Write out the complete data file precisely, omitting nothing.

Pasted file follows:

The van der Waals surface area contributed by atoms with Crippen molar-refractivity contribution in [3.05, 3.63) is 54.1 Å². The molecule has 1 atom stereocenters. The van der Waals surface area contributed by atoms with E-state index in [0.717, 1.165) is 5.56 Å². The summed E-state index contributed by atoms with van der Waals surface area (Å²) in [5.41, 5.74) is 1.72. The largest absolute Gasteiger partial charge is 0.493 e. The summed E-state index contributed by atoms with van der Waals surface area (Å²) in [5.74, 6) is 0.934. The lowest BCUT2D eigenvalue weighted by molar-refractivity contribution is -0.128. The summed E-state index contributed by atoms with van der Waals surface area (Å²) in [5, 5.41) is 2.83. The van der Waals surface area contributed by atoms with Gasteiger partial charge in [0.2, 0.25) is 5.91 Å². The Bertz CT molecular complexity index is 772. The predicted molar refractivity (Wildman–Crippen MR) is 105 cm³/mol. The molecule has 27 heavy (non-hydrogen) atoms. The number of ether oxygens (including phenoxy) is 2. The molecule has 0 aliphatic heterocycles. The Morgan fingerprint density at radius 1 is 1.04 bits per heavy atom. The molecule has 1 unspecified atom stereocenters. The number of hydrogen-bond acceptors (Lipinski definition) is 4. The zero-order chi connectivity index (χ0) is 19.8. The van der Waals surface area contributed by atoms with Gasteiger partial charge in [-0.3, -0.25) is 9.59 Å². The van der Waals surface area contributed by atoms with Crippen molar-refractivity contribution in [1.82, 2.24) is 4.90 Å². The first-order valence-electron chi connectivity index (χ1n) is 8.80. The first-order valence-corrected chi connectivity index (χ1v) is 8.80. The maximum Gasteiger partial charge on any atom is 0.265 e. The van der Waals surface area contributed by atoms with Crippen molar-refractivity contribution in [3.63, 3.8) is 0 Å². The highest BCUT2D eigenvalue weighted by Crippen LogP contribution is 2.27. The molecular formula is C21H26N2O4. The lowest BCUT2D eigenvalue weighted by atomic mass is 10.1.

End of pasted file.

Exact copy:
The van der Waals surface area contributed by atoms with Crippen molar-refractivity contribution in [3.05, 3.63) is 54.1 Å². The molecule has 1 atom stereocenters. The van der Waals surface area contributed by atoms with E-state index in [0.717, 1.165) is 5.56 Å². The summed E-state index contributed by atoms with van der Waals surface area (Å²) in [5.41, 5.74) is 1.72. The largest absolute Gasteiger partial charge is 0.493 e. The summed E-state index contributed by atoms with van der Waals surface area (Å²) in [5.74, 6) is 0.934. The lowest BCUT2D eigenvalue weighted by molar-refractivity contribution is -0.128. The summed E-state index contributed by atoms with van der Waals surface area (Å²) in [5, 5.41) is 2.83. The van der Waals surface area contributed by atoms with Gasteiger partial charge in [0.2, 0.25) is 5.91 Å². The Bertz CT molecular complexity index is 772. The predicted molar refractivity (Wildman–Crippen MR) is 105 cm³/mol. The molecule has 27 heavy (non-hydrogen) atoms. The number of ether oxygens (including phenoxy) is 2. The molecule has 0 aliphatic heterocycles. The Morgan fingerprint density at radius 1 is 1.04 bits per heavy atom. The molecule has 1 unspecified atom stereocenters. The number of hydrogen-bond acceptors (Lipinski definition) is 4. The zero-order chi connectivity index (χ0) is 19.8. The van der Waals surface area contributed by atoms with Gasteiger partial charge in [-0.3, -0.25) is 9.59 Å². The van der Waals surface area contributed by atoms with Crippen molar-refractivity contribution in [1.82, 2.24) is 4.90 Å². The first-order valence-electron chi connectivity index (χ1n) is 8.80. The first-order valence-corrected chi connectivity index (χ1v) is 8.80. The maximum Gasteiger partial charge on any atom is 0.265 e. The van der Waals surface area contributed by atoms with Crippen molar-refractivity contribution in [3.63, 3.8) is 0 Å². The highest BCUT2D eigenvalue weighted by Crippen LogP contribution is 2.27. The molecular formula is C21H26N2O4. The lowest BCUT2D eigenvalue weighted by atomic mass is 10.1.